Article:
The numbers: Sales at U.S. retailers rose a solid 1% in June, but some of the increase was tied to higher prices of gasoline and food. Sales likely fell if inflation is taken into account, pointing to some softening in the economy.
Economists polled by The Wall Street Journal had forecast a 0.9% increase in retail sales last month.
Retail sales are a big part of consumer spending and offer clues on the strength of the U.S. economy.
Americans bought more new cars in June, but they also paid more to fill up at the gas pump and put dinner on the table because of higher food and energy prices. They cut back on other discretionary items such as clothes to try to even their expenses out.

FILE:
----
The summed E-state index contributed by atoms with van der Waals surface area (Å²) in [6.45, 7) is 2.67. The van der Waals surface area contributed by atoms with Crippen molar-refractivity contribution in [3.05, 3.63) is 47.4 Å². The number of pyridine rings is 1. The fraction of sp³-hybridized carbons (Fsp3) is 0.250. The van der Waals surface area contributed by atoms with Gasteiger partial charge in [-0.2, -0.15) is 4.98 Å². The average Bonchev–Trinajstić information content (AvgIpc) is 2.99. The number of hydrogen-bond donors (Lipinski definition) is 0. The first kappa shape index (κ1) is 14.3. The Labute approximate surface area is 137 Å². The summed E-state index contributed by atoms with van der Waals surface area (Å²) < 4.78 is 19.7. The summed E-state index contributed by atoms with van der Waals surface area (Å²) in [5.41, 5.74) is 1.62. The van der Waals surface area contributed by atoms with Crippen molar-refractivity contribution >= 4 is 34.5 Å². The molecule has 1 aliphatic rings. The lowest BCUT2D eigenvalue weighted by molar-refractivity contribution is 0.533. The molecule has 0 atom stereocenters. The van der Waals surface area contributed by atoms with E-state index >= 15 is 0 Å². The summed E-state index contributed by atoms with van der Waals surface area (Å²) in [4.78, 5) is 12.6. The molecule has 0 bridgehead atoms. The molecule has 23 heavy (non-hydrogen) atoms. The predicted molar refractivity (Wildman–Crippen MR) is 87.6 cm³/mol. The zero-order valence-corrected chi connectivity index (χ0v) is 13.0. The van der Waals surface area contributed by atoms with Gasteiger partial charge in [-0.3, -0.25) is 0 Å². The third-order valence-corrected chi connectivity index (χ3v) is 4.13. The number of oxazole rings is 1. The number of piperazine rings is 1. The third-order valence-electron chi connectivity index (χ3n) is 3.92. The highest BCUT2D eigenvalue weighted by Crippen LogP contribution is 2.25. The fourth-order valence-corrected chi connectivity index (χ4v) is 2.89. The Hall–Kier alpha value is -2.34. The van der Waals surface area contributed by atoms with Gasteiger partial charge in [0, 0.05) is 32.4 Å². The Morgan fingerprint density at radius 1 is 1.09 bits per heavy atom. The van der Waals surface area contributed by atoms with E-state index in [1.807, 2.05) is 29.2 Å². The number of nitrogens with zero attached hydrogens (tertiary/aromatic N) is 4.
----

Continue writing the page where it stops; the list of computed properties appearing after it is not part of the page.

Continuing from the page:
After adjusting for a 1.3% increase in inflation inJune, real retail sales appear to have fallen slightly last month.
Big picture: Retailers are already witnessing the effects of high inflation as customers become more selective in what they buy.
The pullback is not limited to retail.
The broader U.S. economy appears to have slowed as the Federal Reserve moves to sharply raise interest rates. Higher rates tend to slow growth by discouraging consumers and businesses from spending or investing as much.